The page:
This is the perfect-not-quite spring recipe: the zest and juice of a lemon provide an invigorating zip, and the herbs used (parsley and rosemary) seem to reliably travel well from distant climes.  It’s a nice change of pace from the the typical vegetarian casserole: instead of pasta and lots of cheese, it’s packed with chickpeas and bound together with yogurt, cottage cheese, and a bit of brown rice.  This recipe does take a while to prepare, so if you’re making this on a weeknight you may want to prepare it the night before and add the bread crumb topping before baking the next day.

Adapted from The Kitchn recipe by Faith Durand

Serves 6


Lemon-Herb Chickpea Casserole Ingredients

1/4 cup uncooked brown rice (about 1 cup cooked)
2 eggs
1 cup low-fat small curd cottage cheese
3/4 cup full-fat regular (not Greek) plain yogurt
1 cup grated Parmesan cheese, divided
1/2 cup minced fresh parsley
2 teaspoons minced fresh rosemary
3 15-ounce cans chickpeas, rinsed and drained
4 large shallots, minced (about 1 cup)
2 cloves garlic, minced
1 lemon, juiced and zested (about 1/4 cup juice and 1 tablespoon zest)
1/2 teaspoon salt
1/2 teaspoon pepper
1/3 cup unseasoned bread crumbs

Grease a 9 x 13 inch baking dish.

Prepare rice according to package directions.

Meanwhile, beat eggs in a medium bowl.  Stir in cottage cheese, yogurt, 1/2 cup Parmesan, parsley, and rosemary and mix until well-combined.

Preheat oven to 375 degrees Fahrenheit (if cooking the casserole the same night you are preparing it).

Combine chickpeas, shallots, garlic, lemon juice and zest, salt, pepper, and prepared rice in a large bowl.  Stir in the cottage cheese mixture and mix thoroughly.  Pour mixture into prepared dish (at this point, you can refrigerate the casserole until the next day if desired).  Sprinkle with remaining 1/2 cup Parmesan and bread crumbs.

Bake for 45 minutes, or until bread crumbs are golden-brown.  Allow to sit for 5 minutes before serving.

Lemon-Herb Chickpea Casserole

Review: The Wedge & Wheel

Stillwater’s The Wedge & Wheel cheese shop and bistro is initially daunting to the cheese ignoramus.  And by cheese ignoramus, I mean myself.   I purchase the majority of my cheese pre-shredded (the exception is feta, which is pre-crumbled), and our fridge door is home to a green plastic cylinder of grated Parmesan.  Artisan cheese is something that I appreciate on the same level as symphonies and Pilates: I can see the intrinsic value, but I don’t really get it.  So The Wedge & Wheel’s gleaming white subway tile, refined black and white color scheme, and case with unpronounceable expensive cheeses were all a bit much.  But if I never stepped out of my culinary comfort zone, I would still be subsisting on instant ramen noodles, so we settled in to try some fancy cheese.

Besides the retail side of the operation, the shop offers a small daily-changing menu of reasonably priced cheese and charcuterie (cured meat) flights, along with sandwiches, salads, beer, wine, and cider.  The cheese flights feature three different cheeses, bread, and accompaniments, and there is enough food to be shared by two as an afternoon snack (or enjoyed as a meal by one, if you really get this artisan cheese thing).

The Wedge & Wheel

American Cheese Flight

Our American cheese flight featured Humboldt Fog, a blue cheese, and a mild, slightly buttery firm cheese whose name I neglected to note (possibly Toma).  The range of flavors and textures made the flight accessible to the uninitiated–I started by sampling the mild, firm cheese, then moved on to the spreadable Humboldt Fog, and finished up with an enjoyable bite of the pungent blue cheese that I initially thought I would dislike.  In between bits of cheese, I nibbled the thoughtfully paired accompaniments: almonds lightly coated in olive oil and sprinkled with salt, and pickles and olives that put the aggressively salty mass-produced grocery-store versions to shame.  The shop’s owner was on hand to bring us two rounds of extra bread and enthusiastically answer our rudimentary cheese questions, all while also chatting up customers at the retail counter and assisting other dining patrons.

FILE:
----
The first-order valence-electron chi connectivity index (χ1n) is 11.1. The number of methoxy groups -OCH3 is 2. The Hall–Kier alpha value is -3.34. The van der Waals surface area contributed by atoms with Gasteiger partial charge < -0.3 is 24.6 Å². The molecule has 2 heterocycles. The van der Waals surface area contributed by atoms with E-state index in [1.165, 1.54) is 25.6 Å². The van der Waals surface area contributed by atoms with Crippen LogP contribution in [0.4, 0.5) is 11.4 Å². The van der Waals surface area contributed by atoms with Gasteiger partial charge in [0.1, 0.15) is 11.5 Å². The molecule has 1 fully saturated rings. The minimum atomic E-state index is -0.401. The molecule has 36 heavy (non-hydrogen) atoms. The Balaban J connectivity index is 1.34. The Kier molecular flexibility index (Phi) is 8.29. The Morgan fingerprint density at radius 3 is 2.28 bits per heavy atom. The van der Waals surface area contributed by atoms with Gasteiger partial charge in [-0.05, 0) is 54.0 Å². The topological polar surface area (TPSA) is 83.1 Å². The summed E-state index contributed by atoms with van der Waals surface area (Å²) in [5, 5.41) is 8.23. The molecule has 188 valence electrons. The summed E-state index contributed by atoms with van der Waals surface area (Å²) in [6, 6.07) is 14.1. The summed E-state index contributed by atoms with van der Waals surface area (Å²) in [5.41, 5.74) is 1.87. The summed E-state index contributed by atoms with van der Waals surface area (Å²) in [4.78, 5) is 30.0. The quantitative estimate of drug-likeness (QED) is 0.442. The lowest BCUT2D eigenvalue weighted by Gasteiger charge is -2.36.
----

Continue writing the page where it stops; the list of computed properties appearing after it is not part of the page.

Whether you’re a cheese aficionado or a hesitant novice, The Wedge & Wheel has something to offer–a wedge of cheese from across the ocean or a local farm, the most gourmet cheese sandwich you’ll ever come across, or the chance to sample a flight of cheeses and step beyond your comfort zone.

★★★ out of 4 (recommended)

The Wedge & Wheel
308 Chestnut Street East
Stillwater, MN 55082 USA
(651) 342-1687

The Wedge & Wheel on Urbanspoon

Overnight Oats with Blueberries

Breakfast: my most monotonous meal of the day.  Since I’m really not an early morning person, I rely on the convenience of cold cereal–Wednesdays and Sundays are reserved for All Bran, and the rest of the week features a rotating selection of Vanilla Almond, Maple Pecan, or Ginger Almond Cashew Trader Joe’s Just the Clusters Granola cereal.  On Saturdays, if I’m feeling particularly ambitious, I make oatmeal.  My usual method is to microwave some quick oats and water, but lately I discovered overnight oatmeal.  Instead of cooking the oats, you let them soak overnight in the refrigerator with milk and your choice of flavorings.  The texture is slightly chewier than cooked oats for a nice change of pace.  I prefer them on the soupy side, similar to cold cereal with milk.  For thicker oats, try reducing the milk to 2/3 cup.  The sweetness level is moderate and can also be adjusted to your liking.

Ingredients:Overnight Blueberry Oats Ingredients

1/2 cup old-fashioned rolled oats
1 teaspoon brown sugar
1/4 teaspoon cinnamon
3/4 cup milk
1/4 cup frozen or fresh blueberries

The night before, mix oats, sugar, and cinnamon in a small container (about a 2-cup capacity) with a tightly-fitting lid.  Stir in the milk and blueberries.

Cover and refrigerate overnight.  In the morning, stir thoroughly and eat cold.

Overnight Oats with Blueberries